Delict


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Delict

 

(1) In international law, a violation of the norms of international law or obligations resulting from incorrect action (inaction) or negligence. Current international law distinguishes two categories of delicts: misdemeanors, which constitute infringements on the rights and interests of a particular state or group of states, and international crimes, which are infringements on the basic principles of international relations and thus damage the rights and interests of all states. Most typical in this respect are criminal encroachments on international peace and the security and freedom of peoples. These encroachments are singled out in a special category of delict because of their extraordinary danger and are specified in the UN Charter. In international documents adopted since World War II (1939-45), crimes against peace have often been included in the category of the most serious international crimes; these are considered crimes against humanity (for example, the statutes of the Nuremberg and Tokyo international war tribunals and the resolutions of the UN General Assembly on Dec. 11, 1946, and Nov. 21, 1947).

The concept of the international crime is also applied to actions by a state that infringe on the sovereignty and freedom of peoples, such as colonial oppression, suppression of a national liberation, movement by force, apartheid, and genocide. Also among crimes against humanity is the initial introduction by a state of nuclear, chemical, bacteriological, or other weapons of mass destruction. All states and other subjects of international law bear international legal liability for delicts. Agreements by states on international measures to prosecute particular categories of crimes committed by physical persons (above all, crimes against humanity) do not change this principle, because the liability of physical persons who have committed such crimes is a special type of criminal liability in the norms of international law.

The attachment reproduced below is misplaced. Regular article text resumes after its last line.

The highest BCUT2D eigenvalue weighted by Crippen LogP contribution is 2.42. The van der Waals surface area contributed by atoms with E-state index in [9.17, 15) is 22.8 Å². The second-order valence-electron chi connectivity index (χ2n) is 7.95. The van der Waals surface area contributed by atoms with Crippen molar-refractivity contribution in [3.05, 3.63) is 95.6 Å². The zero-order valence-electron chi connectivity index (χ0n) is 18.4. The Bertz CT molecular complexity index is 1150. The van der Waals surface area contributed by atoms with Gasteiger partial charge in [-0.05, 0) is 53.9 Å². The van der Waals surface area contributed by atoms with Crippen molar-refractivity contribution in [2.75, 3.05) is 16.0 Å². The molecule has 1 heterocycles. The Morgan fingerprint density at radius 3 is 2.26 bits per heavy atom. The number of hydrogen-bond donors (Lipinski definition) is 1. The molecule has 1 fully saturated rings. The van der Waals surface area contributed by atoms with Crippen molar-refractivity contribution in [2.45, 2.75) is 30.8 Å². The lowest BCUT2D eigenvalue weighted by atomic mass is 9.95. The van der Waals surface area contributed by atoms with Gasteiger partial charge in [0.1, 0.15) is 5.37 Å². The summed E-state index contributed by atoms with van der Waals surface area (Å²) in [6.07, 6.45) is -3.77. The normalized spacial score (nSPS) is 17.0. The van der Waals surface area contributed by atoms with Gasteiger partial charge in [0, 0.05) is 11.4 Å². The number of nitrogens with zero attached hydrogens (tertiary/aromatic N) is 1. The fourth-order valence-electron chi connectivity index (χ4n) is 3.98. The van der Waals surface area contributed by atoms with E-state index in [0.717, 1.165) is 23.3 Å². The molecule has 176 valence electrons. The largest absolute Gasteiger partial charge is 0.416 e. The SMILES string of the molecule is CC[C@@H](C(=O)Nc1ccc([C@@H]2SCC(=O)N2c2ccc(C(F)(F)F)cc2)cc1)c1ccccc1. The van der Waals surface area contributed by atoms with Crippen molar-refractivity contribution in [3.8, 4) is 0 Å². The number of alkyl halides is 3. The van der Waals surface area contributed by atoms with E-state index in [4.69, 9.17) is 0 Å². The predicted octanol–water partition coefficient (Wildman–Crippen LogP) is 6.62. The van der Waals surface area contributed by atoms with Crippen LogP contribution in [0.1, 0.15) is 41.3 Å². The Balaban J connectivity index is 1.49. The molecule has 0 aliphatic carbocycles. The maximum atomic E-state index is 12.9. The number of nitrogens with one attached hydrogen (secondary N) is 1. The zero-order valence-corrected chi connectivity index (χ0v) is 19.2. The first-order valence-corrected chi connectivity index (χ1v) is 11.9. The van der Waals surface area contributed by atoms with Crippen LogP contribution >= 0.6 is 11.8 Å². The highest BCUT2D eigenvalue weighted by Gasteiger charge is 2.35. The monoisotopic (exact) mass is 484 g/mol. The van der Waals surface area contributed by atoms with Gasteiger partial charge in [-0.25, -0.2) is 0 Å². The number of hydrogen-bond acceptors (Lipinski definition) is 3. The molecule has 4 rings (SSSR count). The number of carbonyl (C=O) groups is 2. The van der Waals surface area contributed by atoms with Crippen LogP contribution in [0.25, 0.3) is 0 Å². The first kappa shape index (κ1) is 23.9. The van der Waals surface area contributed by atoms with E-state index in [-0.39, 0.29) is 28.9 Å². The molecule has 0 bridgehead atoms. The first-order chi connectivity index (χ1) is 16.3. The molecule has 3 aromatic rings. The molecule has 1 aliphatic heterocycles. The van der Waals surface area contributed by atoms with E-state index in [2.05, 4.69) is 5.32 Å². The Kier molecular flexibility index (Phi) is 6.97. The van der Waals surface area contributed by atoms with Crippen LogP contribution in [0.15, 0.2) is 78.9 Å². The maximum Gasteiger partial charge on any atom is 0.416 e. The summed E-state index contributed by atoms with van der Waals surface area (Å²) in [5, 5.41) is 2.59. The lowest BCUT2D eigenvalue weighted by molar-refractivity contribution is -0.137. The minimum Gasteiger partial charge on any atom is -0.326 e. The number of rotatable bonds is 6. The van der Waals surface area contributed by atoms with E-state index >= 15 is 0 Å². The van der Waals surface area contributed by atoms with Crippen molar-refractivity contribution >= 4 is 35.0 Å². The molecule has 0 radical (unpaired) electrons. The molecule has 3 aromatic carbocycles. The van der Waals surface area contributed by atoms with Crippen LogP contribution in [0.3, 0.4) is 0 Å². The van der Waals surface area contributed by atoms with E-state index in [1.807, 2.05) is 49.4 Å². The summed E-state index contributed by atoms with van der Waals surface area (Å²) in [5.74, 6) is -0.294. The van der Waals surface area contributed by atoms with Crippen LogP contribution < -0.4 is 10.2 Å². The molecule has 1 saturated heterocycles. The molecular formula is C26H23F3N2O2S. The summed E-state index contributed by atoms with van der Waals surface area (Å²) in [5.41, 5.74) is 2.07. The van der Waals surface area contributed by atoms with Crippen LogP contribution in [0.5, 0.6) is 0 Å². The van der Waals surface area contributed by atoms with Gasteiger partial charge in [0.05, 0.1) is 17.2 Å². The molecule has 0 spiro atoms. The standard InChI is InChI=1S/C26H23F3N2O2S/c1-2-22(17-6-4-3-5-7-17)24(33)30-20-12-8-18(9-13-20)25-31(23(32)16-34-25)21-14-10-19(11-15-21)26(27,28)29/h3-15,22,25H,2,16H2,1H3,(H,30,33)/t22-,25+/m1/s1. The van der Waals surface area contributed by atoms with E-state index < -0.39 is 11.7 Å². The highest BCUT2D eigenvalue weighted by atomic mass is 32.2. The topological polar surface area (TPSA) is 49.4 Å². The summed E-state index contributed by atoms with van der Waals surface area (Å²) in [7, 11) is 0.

(2) In civil law, a misdemeanor.

V. I. MENZHINSKII

References in periodicals archive ?
The majority of the Court held that South African common law on delict was sufficiently flexible to dispose of the case.
such a delict may also bring the entire claim for damages before the
rather than the traditional direct approach of simply proscribing the "bad activity" or delict.
While the academic study of Roman law did not start until the 11th century, basic concepts in modern civil law of contract, delict (negligence), possession, and ownership all show Roman influence.
In South Africa the Official Marks are protected by the Trade Marks Act, the Copyright Act, the Counterfeit Goods Act, the common law delict of passing off in addition to other specific statutory provisions such as the Trade Practices Act and the Merchandise Marks Act.
Developing the Law of Delict (Torts) in Light of the Spirit, Purport and
The Common Law I course at Lancaster and the Delict Game at Strathclyde and Glasgow Caledonian became precursors of the Ardcalloch/Simple projects in which students were organised into teams of lawyers who negotiated specific cases on behalf of clients.
14)," the lawmaker said at a press conference at the parliament, attended by Aswat al-Iraq news agency, noting that Malaysia asked the Iraqi government of al-Dayni is wanted for a crime or delict.
60) A just cause is not a "willful exercise of violence but a just and pious endeavor occasioned by delict or injustice of the enemy.
Article 5(2) underscores the dual nature of aggression--namely, as crime as well as delict.
At this stage of their draft, the International Law Commission has found it necessary to limit its wording to avoid any association with international crimes or a delict.
The community, too, as a whole is likely to suffer ritual pollution from a delict committed by one of its members.